Sharktip is often sighted milling, and in 2001 was observed surface lunge feeding in Monterey Bay. Surface lunge feeding is when a whale lunges at the surface with its mouth open,engulfing thousands of gallons of water and prey. Sharktip was named for the numerous encounters of him/her around the shark filled waters of the Farallon Islands and for the shape of dorsal fin which has a small injury, making it appear to have a shark shaped dorsal fin.
Gus Whaley: Humpback ID# 9029
Gus Whaley, a male, was first photographed 22 July 1988 off Central California. Since that initial encounter he has been identified 40 times, with the most recent encounter occurring 15 August 2008 off Port San Luis. This whale has been identified on the calving and breeding grounds of Mainland Mexico 1990, 1992, 1996 and 2002. In 2008 he was encountered off Nicaragua 17 February, and on 4 May of the same year this whale was resighted 2,172 nautical miles north in the Santa Barbara Channel! Although this whale is capable of traveling great distances, he has not been sighted north of Monterey Bay California. The summer sighting history of this whale shows that he primarily is sighted in the Santa Barbara Channel, with 21 of the 33 California encounters occurring in that area.
The ventral side of whale # 9029's fluke shows that he has had at least one serious encounter with killer whales. Multiple and close set parallel white lines, such as the ones seen on the ventral fluke of # 9029 are the healed scars left from the teeth of killer whales. Killer whales will often grab the pec fin or fluke of a humpback whale (especially calves or yearlings) to try to hold the whale underwater. Whale # 9029 had rake marks on his flukes when he was first photographed in 1988, however during 1994/1995 he accumulated additional rake marks. This is clearly a lucky whale to survive at least two killer whale attacks.
Chief - Humpback whale ID # 9018-
Chief - Humpback whale # 9018 was first photographed by Mexican researchers in 1985 near Isla Isabel, which is located about 30 kilometers west of Mainland Mexico. This whale was seen again of Isla Isabel in February 1989, in Bahia de Banderas in December 1991, and off the tip of the Baja Peninsula in March 1993. In all, this whale has been encountered 21 times with the northernmost encounter occurring off Point St George in Northern California in October 1992. From 1990 to 1999 this whale was seen off northern California in the mid to late summer months. The most recent encounters of this whale occurred during July 2000, and August 2005 and 2008 off southern central California. It is possible that whale # 9018 has shifted his/her summer feeding area farther south in more recent years to adapt to changes in food availability.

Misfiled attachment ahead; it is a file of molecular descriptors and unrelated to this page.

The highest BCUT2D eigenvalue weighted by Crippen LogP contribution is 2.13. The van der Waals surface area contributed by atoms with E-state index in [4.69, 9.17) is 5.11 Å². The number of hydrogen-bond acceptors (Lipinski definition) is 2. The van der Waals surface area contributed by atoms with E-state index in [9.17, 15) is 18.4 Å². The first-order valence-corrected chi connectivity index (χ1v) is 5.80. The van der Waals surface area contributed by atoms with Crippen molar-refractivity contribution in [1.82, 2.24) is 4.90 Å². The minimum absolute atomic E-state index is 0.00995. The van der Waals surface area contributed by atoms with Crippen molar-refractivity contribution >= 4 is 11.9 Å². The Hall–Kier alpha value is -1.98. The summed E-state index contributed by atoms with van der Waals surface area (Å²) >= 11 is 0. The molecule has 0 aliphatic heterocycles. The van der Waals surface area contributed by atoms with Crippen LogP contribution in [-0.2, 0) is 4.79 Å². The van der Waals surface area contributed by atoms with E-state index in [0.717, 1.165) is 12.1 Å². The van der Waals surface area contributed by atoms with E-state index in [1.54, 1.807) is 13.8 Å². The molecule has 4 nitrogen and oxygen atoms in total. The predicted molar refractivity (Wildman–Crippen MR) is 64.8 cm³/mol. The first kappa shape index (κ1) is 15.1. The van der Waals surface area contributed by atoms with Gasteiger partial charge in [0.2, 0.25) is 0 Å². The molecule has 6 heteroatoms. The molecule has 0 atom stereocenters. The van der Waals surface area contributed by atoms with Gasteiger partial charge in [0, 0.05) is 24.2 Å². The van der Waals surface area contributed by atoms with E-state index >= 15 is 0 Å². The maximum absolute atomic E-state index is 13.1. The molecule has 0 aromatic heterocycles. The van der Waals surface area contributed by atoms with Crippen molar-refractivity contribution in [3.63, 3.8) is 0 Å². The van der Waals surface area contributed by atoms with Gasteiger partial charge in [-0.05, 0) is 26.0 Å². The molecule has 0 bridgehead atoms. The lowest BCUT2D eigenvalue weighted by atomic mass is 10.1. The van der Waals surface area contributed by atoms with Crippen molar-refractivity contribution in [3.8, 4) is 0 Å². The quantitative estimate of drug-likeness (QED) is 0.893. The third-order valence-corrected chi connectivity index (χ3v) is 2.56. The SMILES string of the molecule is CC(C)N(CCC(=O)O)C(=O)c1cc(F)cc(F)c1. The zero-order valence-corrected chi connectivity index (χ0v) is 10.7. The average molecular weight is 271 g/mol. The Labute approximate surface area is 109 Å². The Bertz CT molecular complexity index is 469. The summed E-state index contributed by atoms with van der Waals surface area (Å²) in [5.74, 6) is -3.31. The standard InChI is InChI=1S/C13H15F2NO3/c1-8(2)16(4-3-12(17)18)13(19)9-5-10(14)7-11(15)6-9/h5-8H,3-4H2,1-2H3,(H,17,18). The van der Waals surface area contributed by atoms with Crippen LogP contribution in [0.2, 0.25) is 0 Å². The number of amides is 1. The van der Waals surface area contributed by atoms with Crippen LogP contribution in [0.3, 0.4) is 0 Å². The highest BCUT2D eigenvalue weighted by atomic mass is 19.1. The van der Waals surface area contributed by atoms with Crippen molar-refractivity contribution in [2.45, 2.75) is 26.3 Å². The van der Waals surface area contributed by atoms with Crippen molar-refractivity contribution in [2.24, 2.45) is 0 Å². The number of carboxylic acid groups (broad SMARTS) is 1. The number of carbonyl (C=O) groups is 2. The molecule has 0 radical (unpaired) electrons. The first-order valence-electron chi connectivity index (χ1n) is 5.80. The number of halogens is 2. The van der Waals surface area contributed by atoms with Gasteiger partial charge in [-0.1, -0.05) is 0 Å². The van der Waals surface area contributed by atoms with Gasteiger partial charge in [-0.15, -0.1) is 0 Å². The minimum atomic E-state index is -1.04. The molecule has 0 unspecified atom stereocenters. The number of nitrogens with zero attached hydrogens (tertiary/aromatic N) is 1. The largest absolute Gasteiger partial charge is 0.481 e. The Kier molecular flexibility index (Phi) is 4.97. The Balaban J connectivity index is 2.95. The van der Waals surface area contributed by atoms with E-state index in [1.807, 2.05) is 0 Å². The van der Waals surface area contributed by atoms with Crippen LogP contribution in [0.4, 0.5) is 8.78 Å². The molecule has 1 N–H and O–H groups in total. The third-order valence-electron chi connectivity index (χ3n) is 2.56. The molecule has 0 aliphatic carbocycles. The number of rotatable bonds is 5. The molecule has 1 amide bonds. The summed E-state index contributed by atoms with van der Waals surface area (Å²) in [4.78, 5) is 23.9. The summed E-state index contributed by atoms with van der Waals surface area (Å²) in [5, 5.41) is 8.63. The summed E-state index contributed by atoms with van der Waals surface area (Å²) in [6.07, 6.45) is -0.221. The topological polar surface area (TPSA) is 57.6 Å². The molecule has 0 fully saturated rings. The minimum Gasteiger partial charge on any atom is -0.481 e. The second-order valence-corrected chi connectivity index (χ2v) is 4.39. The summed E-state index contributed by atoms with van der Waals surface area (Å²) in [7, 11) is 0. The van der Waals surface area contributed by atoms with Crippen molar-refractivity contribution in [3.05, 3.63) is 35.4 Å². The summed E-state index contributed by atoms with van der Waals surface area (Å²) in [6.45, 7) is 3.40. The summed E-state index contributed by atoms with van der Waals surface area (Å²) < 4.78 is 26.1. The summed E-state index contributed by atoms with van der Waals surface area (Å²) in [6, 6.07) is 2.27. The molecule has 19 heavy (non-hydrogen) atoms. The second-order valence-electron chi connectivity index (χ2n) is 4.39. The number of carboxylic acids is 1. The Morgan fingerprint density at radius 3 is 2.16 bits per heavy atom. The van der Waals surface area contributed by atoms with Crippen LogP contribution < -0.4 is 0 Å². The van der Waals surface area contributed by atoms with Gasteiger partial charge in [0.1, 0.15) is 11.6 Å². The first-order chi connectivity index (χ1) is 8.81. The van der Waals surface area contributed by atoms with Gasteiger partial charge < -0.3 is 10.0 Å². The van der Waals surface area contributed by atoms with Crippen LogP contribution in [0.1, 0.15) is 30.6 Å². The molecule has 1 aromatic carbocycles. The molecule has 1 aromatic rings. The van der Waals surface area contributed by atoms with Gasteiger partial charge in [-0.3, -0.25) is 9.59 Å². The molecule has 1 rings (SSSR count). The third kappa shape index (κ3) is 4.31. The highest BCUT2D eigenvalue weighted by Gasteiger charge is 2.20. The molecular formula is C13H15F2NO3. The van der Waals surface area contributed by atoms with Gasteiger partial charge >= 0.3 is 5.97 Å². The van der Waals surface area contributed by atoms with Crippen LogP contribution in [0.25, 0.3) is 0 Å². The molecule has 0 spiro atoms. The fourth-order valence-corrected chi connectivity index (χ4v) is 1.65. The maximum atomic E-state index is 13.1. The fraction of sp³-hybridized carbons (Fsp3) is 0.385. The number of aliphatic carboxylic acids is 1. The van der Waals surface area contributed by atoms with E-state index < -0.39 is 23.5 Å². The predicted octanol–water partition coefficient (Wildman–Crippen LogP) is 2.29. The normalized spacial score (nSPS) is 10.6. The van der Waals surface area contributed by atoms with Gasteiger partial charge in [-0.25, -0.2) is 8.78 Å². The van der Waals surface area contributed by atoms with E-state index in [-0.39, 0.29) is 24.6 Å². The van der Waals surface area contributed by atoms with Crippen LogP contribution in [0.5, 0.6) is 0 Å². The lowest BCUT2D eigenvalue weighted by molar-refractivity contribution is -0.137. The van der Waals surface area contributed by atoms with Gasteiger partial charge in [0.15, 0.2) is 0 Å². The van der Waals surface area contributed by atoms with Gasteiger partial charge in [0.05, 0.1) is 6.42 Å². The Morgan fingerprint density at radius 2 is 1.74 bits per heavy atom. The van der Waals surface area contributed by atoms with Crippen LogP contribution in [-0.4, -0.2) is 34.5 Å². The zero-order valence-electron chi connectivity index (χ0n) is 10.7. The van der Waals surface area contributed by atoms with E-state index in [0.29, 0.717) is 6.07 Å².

This humpback whale like all others of its species can be distinguished from all other humpback whales by the pigmentation and trailing edge pattern on its fluke. Whale #9018 has a speckled pattern on both tips of its ventral fluke, and a possible injury in the fluke notch that appears as a white scar at the center of the fluke. Sometimes the injuries on the flukes can tell us about the history of the whale, some have killer whale “rake marks” (actually killer whale teeth marks), and other whales have clean slices missing that were possibly caused by interactions with vessels or fishery gear. Although whale 9018 has some small injuries on its fluke, at this time it is not possible to determine how the injuries were obtained.
Name a Humpback Whale
Humpback Whale ID # 9002
This whale was first identified off Central California in July 1988. From 1988 to 2008 whale # 9002 has been encountered 23 times off California, primarily in the Gulf of Farallones. Whale # 9002 was sighted twice in the end of the summer of 2008. The August encounter occurred off of Port San Luis where # 9002 was in close proximity to one other humpback whale and a second pair swam nearby. All animals in the two pairs were exhibiting “milling” behavior which is generally characterized by non-directional swimming.
The second encounter in 2008 occurred exactly a month later in Monterey Bay, again whale # 9002 was milling close to another humpback whale. Whale # 9002 is generally encountered in the company of at least one other whale, but in 1989 this whale was sighted with seven other whales in the Gulf of Farallones, a very productive area for whales to feed. Although we know from photo id and genetic samples that humpback whales that feed off central California tend to migrate primarily to Mainland Mexico to mate and give birth during the winter months, whale #9002 has not been identified during the winter season, so we cannot know which of the 4 primary breeding/calving regions this whale uses.
Humpback Whale ID #9019
Humpback whale # 9019, a female, was first encountered in the company of five other whales in July 1988 off Southern Central California. From 1988 to 2008, she has been encountered three times off Southern Central California (1988), twice off Mainland Mexico (January 1997 and December 2001), and over the years 78 times of Northern Central California (75 of those encounters in Monterey Bay).
Whale #9019 was first sighted with a calf on 3 August 2005 in Monterey Bay. The mother and her calf (whale # 12049) were sighted slow traveling, feeding and milling in close proximity to each other 19 times from early August to 17 October, 2005. That first year the researchers noted that the calf sustained an injury on its left side. The following year whale # 9019 was sighted slow traveling by herself in Monterey Bay 12 July. Her calf # 12049 was not seen in 2006, but it was seen the following year in Half Moon Bay in mid October, where the Cascadia researcher Erin Falcone who observed the two year old noted that the whale was “small”. Whale #9019’s calf was last seen in October of 2008 in Monterey Bay a few days earlier than the October sighting of her mom.
Name a Blue Whale
This blue whale is available for naming and adoption: ID#2283R